The current ambitions around Net Zero and the decarbonisation of our economy provide new opportunities for the Levelling Up agenda. It is vital that government strengthens the link to Net Zero by prioritising the leverage of the existing built environment. To put that into context, 80% or more the buildings and infrastructure of 2050 already exist. Therefore criteria for accessing Levelling Up funding should prioritise the reuse of existing structures over new build. Not only will this make a large contribution to reaching our Net Zero targets, it will also help deliver social outcomes too, breaking the link between a declining built environment, poor mental health, and low productivity.
Our five principles also formed the basis for delivering successful place-based regeneration. Particularly relevant to local authorities bidding for funding, areas need to build a solid evidence base. Levelling Up needs to be based on a robust analysis of local context. This analysis should include an area’s existing buildings and infrastructure, its geography the planned infrastructure investment pipeline for the area, local skill sets, demographic data, and the results of deep engagement with the local community about their needs.
As you will know, London is home to huge amounts of private investment. But there is certainly more to do in many communities. Areas wanting to ‘level up’ need to work out how they will become famous and what their USP is. A place needs a strong and achievable proposition to put to residents, commuters, visitors, and investors.
When local authorities are planning bids, they should do so by remembering the importance of building on what they already have. A proposition does not need to be completely original and not every place can be world class in everything. What is important, however, is a proposition’s which enhances the area’s particular conditions for opportunity and personality. Communities should leverage these advantages and avoid the trap of chasing funding pots or broader trends for their own sake. A failure to do so may mean shorterm funding wins, but a loss of medium to longer-term benefits for the community.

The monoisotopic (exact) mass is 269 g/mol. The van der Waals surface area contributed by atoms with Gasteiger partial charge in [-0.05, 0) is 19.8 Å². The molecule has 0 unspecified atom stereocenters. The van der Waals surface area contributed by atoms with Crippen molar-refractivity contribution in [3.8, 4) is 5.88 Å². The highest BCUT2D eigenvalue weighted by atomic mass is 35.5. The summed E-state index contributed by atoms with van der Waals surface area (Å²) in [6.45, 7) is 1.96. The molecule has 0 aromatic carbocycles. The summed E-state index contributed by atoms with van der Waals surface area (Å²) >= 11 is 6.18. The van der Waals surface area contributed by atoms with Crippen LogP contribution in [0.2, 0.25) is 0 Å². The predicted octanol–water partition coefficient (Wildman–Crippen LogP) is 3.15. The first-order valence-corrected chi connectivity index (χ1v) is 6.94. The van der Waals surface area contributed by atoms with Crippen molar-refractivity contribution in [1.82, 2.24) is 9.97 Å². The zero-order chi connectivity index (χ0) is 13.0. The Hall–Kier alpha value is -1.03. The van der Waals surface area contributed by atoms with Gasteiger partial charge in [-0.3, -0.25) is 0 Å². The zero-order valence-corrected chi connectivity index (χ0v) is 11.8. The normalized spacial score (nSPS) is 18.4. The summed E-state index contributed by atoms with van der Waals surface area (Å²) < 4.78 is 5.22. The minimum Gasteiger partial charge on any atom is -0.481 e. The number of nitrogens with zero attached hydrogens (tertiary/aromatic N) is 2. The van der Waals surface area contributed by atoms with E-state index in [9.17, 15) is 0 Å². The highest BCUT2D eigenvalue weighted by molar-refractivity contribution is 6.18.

Perhaps the biggest challenge, aside from resource, to levelling up is the scale of challenge in many areas. There’s certainly no ‘silver bullet’, and as such, we need to ensure joined-up solutions. That forms an important part of our fourth principle to organise delivery around people’s needs. Delivery plans should be based on bundles of interventions that join the dots between transport, energy, environment, education, employment, and everything else important to a place.
Finally, the principle of Levelling Up isn’t something new. The fact that many areas have faced these challenges over decades speaks volumes about the challenge. But if the Government is truly serious about delivering real change, it needs to ask and answer difficult questions. That is also relevant to local government in left-behind communities. Do those left behind communities have the capacity and capability to drive change? How can we ensure collaboration between the public and private sector to find new sources of support?
Guto Davies is head of policy at the Association for Consultancy and Engineering (ACE).
This article originally appeared in the April-June 2022 edition of Planning in London.